Americans United for Separation of Church and State supports keeping public money in public schools. Here are two articles about so-called “school-choice”.
Starting this week, proponents of private school voucher schemes will be touting National School Choice Week – but what they won’t be touting is all the ways that vouchers harm public education and religious freedom.
Public schools are open to all students regardless of race, religion or ability. They are a unifying force in our society. Private school vouchers undermine our public schools by funneling desperately needed public resources away from them to fund the education of a few students at private, religious schools.
Supporters of so-called “school-choice” generally neglect to tell parents that the school chooses the student, not the other way around.
…what people support in voucher policy is not what voucher fans are prepared to offer. Voucher programs don’t offer nearly enough money for families to send their children to top private schools– assuming those schools are even interested in accepting their child in the first place. Private schools are not flinging wide their doors to enroll students that offer any sort of expensive challenge (or they may discriminate for other reasons), and while voucher advocates can brand themselves champions of choice till the cows come home, the fact remains that it is the schools that get to choose– not the parents. And while folks from many subgroups (minorities, millennials, rural folks) say yes to major changes in public schools, the only major change to come from vouchers would be public schools that are more strapped for resources. Meanwhile, the voucher schools are accountable to nobody– if you think they need changes, you are welcome to just walk out the door. Shut your mouth and vote with your feet.
In the Public Interest provides information about privatization throughout the country. In this week’s edition they report on a charter school that “chooses” to exclude a student due to medical issues.
13) Arizona: A Phoenix mother is suing a public charter school that she says illegally turned away her daughter because she had Type 1 diabetes. “‘Everybody was on the same page,’ says Kohnke. ‘It seemed like it was only the principal that saw the stuff and was like, “No, no, no, no.” Kohnke says the principal sent her away with a yellow Post-it note with a list of other schools. ‘Once she handed me this I was like, OK, so I kind of understood where we were standing at that point,’ says Kohnke.”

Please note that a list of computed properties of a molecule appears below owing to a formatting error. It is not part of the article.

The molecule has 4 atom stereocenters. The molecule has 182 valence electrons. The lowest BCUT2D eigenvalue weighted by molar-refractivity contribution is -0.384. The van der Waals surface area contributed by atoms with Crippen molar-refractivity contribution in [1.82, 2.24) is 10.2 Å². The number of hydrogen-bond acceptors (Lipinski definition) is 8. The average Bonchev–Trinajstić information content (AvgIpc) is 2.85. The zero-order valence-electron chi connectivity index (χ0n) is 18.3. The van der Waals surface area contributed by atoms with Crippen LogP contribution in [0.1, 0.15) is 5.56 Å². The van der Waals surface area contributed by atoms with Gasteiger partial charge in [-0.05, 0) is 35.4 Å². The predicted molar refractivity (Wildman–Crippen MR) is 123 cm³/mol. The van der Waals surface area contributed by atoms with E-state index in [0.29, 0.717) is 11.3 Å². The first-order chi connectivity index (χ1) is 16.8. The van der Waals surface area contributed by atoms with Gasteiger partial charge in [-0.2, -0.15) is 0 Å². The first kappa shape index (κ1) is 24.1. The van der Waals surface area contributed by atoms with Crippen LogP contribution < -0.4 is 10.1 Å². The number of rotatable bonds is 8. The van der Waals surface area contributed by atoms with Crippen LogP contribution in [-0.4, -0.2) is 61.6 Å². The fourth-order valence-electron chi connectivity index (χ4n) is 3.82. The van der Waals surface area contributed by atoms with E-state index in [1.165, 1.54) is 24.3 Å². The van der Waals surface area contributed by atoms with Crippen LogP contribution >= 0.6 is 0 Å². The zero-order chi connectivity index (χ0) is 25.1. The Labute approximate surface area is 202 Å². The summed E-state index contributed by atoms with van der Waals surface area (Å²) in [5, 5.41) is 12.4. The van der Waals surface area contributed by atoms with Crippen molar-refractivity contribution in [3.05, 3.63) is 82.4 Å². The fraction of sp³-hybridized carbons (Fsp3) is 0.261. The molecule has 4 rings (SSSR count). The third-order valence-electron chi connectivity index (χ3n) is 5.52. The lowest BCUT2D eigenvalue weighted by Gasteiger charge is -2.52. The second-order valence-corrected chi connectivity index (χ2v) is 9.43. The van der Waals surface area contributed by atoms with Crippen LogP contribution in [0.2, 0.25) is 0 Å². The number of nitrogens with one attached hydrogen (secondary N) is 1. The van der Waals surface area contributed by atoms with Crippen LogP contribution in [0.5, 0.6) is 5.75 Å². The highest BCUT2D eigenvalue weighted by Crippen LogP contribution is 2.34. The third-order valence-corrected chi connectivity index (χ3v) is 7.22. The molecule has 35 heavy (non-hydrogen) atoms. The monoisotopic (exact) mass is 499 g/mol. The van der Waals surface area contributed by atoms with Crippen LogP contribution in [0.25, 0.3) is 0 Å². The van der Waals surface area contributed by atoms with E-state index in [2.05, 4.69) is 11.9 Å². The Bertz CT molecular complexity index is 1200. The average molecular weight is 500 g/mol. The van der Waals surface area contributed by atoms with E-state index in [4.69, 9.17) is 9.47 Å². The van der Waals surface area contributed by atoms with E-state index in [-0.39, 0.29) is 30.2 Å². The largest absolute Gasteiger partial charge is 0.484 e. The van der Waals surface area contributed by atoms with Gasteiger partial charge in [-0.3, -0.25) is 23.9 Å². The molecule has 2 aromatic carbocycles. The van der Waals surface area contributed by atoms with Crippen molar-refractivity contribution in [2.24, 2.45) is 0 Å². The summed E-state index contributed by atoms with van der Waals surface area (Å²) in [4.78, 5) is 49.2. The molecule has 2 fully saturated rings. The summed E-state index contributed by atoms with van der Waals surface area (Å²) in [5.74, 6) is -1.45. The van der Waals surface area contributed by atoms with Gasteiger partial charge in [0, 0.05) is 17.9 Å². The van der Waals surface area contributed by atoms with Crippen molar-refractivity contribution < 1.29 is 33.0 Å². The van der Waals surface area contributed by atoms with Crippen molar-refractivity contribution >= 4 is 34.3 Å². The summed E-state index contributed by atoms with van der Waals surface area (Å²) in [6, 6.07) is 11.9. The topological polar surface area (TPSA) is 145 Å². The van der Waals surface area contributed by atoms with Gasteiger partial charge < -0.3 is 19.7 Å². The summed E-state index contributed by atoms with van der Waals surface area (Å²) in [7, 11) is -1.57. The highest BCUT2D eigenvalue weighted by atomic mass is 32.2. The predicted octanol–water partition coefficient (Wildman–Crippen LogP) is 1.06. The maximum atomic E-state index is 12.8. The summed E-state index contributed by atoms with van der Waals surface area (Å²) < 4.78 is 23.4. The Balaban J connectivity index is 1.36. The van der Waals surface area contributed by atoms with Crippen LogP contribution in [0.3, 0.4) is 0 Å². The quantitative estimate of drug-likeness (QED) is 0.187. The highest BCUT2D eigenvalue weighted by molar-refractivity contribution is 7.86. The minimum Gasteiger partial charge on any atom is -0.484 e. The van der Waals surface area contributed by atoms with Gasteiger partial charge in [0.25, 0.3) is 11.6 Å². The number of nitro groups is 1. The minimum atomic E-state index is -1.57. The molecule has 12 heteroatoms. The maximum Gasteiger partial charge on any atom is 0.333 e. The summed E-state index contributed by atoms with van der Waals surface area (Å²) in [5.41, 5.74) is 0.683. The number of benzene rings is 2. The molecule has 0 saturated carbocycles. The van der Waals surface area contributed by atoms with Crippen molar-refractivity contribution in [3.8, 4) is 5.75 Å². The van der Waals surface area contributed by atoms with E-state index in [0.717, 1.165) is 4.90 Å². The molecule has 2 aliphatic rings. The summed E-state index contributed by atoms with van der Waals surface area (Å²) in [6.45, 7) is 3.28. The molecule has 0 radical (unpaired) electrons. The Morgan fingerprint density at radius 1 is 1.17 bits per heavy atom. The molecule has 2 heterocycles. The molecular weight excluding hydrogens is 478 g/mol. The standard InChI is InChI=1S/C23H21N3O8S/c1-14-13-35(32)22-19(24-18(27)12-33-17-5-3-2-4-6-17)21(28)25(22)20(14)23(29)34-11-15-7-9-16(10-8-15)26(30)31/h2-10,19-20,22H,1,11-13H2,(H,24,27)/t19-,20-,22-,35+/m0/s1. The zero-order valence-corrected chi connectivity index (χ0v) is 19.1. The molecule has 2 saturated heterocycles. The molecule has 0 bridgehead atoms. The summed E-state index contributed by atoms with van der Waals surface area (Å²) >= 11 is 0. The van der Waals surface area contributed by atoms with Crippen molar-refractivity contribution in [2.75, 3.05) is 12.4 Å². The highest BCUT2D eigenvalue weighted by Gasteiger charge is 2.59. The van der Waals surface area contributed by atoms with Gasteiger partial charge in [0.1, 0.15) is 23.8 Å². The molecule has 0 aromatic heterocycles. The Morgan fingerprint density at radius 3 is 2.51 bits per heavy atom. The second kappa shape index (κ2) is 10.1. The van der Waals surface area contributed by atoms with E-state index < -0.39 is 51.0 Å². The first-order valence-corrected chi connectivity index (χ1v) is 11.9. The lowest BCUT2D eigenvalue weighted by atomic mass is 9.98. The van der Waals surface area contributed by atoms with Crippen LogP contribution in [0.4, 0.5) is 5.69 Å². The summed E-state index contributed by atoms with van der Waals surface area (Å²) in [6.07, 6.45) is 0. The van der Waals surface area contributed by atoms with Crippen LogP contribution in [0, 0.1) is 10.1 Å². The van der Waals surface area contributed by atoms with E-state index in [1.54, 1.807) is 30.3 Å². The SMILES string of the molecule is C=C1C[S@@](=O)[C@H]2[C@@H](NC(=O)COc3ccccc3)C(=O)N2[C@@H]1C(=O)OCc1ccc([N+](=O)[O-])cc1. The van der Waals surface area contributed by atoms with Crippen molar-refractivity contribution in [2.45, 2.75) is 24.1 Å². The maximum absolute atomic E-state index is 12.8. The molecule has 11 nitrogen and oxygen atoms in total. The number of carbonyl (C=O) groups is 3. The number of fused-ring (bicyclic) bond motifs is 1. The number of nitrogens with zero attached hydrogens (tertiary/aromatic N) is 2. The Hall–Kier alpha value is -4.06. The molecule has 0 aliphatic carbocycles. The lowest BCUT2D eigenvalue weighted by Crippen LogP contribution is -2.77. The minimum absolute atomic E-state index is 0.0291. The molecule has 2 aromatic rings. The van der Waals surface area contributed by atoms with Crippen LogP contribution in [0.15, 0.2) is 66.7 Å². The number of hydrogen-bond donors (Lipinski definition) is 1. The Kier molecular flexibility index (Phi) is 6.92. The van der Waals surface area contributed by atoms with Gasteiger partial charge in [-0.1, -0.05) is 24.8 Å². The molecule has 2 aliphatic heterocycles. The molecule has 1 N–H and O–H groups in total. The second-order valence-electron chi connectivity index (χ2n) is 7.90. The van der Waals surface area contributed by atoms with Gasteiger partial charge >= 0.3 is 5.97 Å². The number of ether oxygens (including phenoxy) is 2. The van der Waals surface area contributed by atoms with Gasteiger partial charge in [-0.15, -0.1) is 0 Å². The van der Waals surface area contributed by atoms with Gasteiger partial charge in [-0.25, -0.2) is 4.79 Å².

Can we afford to fully fund a dual system of education? Phyllis Bush, a co-founder of both the Network for Public Education (NPE) and Northeast Indiana Friends of Public Education (NEIFPE), explains what’s wrong with “school choice”.
The expansion of choice is creating two separate school systems. In this parallel system, one pathway will be for those who can afford quality choices. The other pathway will be an underfunded, separate-but-unequal road, marked by poverty and by ZIP codes. As most people know, public schools are required to accept all students, while “choice schools” have the option of choosing the students who fit their agenda. Choice schools are allowed to reject students with behavior issues, students with low scores, students with disabilities, and students who don’t speak English.
The probable result of this further expansion of choice schools will be that the children with the most difficulties will be housed in the least well-financed schools. Sadly, many legislators have chosen to be willfully unaware of the consequences of “school choice.”